The title of this piece sums up my attitude about hurrying up for about anything, although I must admit, I still do move fast in the kitchen. I don’t mean to brag, but I can whip up a meal lickity split. I think it’s something in my DNA, which causes me to not want to wait more than an hour for a meal that I’m preparing. Alexa tells me that we’re moving through space at 1.3 million miles per second. We can’t feel it because the Earth is orbiting the sun, which is orbiting the center of our galaxy, which is barreling through the cosmic wind of radiation released during the Big Bang. When I think about that, I must accept the fact that there’s no speed on Earth any of us can achieve which can match that. I think I can just relax and enjoy the ride; a ride that has taken me on a journey during these past seventy-years far greater in distance than my mathematically challenged brain can begin to calculate. I’ve also come to the realization that it (whatever it is) will be there when I get there. There’s no need to rush. At my age, rushing could result in something falling off. I’m at that age where replacement parts are hard to come by.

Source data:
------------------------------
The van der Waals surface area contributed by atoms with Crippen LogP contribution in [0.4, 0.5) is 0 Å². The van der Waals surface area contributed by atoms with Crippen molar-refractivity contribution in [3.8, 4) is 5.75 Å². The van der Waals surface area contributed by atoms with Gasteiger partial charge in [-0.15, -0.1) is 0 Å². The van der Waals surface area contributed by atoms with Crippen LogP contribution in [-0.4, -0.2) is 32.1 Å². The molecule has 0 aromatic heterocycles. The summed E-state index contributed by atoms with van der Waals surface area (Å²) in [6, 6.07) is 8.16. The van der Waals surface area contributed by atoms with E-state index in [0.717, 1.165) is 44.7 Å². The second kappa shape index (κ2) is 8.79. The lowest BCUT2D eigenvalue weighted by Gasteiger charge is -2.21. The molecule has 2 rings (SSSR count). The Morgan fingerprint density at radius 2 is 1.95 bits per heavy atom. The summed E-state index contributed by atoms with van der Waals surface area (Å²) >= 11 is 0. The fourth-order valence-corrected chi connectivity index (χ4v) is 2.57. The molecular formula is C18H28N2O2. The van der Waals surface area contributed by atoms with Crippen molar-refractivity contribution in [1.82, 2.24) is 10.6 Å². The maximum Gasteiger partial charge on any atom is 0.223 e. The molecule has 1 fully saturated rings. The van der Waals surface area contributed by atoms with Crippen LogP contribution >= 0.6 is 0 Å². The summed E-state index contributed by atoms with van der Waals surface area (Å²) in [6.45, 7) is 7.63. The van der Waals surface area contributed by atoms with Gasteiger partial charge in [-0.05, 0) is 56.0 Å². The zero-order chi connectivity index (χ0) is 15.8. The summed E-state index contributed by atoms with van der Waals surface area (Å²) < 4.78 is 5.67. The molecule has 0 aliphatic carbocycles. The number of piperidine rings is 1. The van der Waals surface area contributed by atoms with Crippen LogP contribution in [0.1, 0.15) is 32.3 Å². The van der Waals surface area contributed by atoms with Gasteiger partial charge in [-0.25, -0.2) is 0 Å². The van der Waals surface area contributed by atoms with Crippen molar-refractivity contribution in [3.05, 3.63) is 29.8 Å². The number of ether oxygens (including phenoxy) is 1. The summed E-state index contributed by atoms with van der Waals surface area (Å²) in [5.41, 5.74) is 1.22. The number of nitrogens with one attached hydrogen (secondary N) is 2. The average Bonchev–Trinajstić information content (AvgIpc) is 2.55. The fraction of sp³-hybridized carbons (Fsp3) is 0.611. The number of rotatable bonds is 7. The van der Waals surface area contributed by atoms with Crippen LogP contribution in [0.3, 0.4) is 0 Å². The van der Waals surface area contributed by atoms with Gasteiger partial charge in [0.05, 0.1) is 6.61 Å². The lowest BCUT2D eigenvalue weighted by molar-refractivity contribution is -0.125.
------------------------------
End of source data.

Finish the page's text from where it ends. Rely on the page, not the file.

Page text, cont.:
In the meantime, I’ll watch the young folks and the adds on TV continue to pay homage to the god of hurry-up. I see no need to stress myself in such an ungodly fashion.

I’m old and blessed…hope you will be too.

                                                                                Your life